He was the tough talking, no nonsense boxing sage who helped a generation of young fighters punch well above their weight.
Condolences poured in last week following the news that lifelong boxing trainer Joe Fortune, who devoted decades to his craft at Leith Victoria AAC, had died at the age of 90.
A legendary figure in the local boxing community, Fortune steered the likes of Brad Welsh, Alex Arthur, and Stephen Simmons to great acclaim and success.
Commonwealth gold medallist and former WBO world champion Alex Arthur MBE was coached by Joe from childhood until the age of 22.
The Edinburgh-born fighter, who retired in 2013, says it was Joe who transformed his life, instilling in him the required self belief and skills to make it in boxing.
He says: "He was like a boxing coach from a Rocky movie, that’s the impression he gave me straight away.
“He took no b******t and you just knew he was due respect and that he’d been a good fighter in his day. He just knew boxing inside out. Everything he said I took as gospel."
While Arthur, 42, admits his own life as a youngster had been full of challenges, it was knowing that Joe had experienced such unspeakable personal trauma that taught the young boxer never to complain.
He said: "I’d had a pretty rough background, but once I got to know him I understood what he’d been through in life. He lost his son, then his wife, and had to quit boxing to look after his kids on his own and keep up his window cleaning business.
"If you ever moaned or felt a little bit hard done by, how could you complain to Joe when he’d been through everything? He was the one responsible for making me tough and he always found the words to perk me up when things weren’t going my way.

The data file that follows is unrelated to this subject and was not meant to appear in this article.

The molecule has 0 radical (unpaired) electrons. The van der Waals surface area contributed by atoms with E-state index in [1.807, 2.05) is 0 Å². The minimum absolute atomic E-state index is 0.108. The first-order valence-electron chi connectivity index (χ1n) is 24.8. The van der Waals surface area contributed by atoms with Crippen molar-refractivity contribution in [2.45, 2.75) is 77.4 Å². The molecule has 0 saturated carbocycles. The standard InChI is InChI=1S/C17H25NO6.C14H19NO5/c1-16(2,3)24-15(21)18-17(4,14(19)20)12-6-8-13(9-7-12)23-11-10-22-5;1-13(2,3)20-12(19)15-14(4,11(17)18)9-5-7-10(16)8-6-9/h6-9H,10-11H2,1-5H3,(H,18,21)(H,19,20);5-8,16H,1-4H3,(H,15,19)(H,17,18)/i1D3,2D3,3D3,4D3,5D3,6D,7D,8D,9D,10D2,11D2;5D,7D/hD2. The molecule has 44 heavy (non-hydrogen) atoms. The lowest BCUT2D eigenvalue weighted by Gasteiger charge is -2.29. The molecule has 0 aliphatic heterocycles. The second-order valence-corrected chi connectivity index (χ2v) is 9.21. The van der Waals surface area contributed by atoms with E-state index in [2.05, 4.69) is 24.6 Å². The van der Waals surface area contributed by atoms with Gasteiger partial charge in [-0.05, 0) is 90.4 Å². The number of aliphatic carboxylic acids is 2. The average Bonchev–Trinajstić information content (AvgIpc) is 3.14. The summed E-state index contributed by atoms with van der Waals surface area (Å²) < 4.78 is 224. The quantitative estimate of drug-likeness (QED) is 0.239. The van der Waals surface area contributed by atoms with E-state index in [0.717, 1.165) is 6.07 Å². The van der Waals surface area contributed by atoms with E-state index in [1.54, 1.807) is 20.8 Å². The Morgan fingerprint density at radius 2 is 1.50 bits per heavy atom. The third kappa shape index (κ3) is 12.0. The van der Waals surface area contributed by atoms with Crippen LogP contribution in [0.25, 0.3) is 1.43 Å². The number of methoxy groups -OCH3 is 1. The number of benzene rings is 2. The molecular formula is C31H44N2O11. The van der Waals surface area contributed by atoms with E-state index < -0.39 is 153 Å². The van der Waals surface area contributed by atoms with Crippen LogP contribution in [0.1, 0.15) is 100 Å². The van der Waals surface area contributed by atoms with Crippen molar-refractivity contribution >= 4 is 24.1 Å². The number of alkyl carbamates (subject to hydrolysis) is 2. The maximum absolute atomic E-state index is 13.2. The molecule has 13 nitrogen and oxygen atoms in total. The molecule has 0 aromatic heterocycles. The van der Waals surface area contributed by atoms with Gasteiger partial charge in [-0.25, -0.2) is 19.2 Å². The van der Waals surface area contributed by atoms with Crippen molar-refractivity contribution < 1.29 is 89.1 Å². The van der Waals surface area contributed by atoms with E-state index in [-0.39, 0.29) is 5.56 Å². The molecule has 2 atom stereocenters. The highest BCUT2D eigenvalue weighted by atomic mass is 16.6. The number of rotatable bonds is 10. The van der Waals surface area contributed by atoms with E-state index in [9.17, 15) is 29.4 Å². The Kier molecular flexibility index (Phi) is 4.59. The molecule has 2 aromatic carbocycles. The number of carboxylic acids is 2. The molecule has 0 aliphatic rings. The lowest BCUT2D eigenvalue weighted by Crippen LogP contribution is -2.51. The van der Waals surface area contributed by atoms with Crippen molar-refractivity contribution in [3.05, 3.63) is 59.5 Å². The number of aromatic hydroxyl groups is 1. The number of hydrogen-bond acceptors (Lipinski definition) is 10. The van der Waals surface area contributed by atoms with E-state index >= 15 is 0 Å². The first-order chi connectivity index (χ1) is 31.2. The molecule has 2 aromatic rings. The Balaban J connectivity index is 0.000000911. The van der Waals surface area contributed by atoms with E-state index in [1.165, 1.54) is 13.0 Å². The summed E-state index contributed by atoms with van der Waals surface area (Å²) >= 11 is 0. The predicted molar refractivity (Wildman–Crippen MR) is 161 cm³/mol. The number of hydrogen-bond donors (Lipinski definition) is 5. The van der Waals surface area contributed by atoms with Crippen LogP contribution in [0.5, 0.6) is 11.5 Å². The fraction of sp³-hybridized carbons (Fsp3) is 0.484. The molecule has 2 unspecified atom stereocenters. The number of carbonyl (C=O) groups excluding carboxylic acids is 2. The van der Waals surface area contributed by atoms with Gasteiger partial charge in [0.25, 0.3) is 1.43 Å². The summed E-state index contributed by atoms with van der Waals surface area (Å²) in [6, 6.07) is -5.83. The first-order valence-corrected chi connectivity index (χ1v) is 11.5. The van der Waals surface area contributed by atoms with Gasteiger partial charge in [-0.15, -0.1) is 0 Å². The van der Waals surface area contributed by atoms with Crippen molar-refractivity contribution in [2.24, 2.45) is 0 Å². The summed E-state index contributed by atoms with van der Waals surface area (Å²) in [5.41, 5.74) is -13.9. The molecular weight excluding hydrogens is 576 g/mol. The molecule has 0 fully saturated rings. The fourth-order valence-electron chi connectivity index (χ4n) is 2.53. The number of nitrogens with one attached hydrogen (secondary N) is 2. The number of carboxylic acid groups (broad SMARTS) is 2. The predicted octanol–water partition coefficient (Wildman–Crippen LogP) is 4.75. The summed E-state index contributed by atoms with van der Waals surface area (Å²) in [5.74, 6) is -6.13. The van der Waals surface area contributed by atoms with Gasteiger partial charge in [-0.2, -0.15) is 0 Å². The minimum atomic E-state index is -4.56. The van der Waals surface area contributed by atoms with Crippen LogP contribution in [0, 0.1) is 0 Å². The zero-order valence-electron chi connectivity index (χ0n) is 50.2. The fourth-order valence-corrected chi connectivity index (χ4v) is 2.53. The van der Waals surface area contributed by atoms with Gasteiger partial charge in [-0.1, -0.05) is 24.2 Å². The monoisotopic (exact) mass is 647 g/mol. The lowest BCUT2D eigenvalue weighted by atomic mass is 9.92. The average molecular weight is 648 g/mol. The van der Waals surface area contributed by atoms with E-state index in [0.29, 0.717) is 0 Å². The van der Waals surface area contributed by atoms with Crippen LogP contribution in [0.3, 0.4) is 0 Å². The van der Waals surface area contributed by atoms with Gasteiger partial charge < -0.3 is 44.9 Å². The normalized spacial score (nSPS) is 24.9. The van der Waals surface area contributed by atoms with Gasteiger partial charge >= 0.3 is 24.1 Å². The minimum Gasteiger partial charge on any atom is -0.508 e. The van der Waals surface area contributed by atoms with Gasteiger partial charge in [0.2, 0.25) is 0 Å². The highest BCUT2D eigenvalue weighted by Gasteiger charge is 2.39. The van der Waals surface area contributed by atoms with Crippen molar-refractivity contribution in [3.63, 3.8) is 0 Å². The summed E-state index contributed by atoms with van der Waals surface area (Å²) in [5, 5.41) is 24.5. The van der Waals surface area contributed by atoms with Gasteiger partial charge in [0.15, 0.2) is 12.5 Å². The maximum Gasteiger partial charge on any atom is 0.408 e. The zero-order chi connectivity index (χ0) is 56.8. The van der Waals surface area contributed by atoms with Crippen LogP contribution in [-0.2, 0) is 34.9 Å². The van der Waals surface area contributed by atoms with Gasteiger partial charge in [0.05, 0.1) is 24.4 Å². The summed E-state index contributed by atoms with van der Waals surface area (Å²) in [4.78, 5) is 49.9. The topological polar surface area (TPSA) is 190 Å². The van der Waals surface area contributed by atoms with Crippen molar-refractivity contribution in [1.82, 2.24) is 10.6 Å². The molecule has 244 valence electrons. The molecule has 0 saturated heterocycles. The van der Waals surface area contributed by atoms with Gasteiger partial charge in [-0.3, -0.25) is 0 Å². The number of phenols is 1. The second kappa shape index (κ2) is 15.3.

“All the stuff that I done with Joe, that all set me up for my professional career."
As a schoolboy, Alex says Joe gave him the greatest accolade a young Scots boxer could possibly receive, comparing him favourably against one of this country’s all-time greatest talents.
Alex said: "He actually said to me when I was about 14 years old that I was better than Ken Buchanan. He said I punched harder and with more variety and had more stuff in my arsenal.
“He’d watched Buchanan coming up, seen him fight, but that was just his view. Right until the end he still thought I was better than him.”
Going on to enjoy an astonishingly successful and trophy-laden career, that would include eight professional titles and the WBO World Super-Featherweight belt in 2007, Alex Arthur’s early amateur days with Joe undoubtedly peaked at the Commonwealth Games at Kuala Lumpur in 1998. The young Arthur defeated Canada’s Marty O’Donnell in the featherweight final and returned to Edinburgh a few carats heavier.
Alex says: “Joe’s reaction to the Commonwealth Games.. I remember it like yesterday. When I came back to Scotland and put the gold medal round his neck his face was just unbelievable. I’d never seen him smile like that. I’ll never forget it.”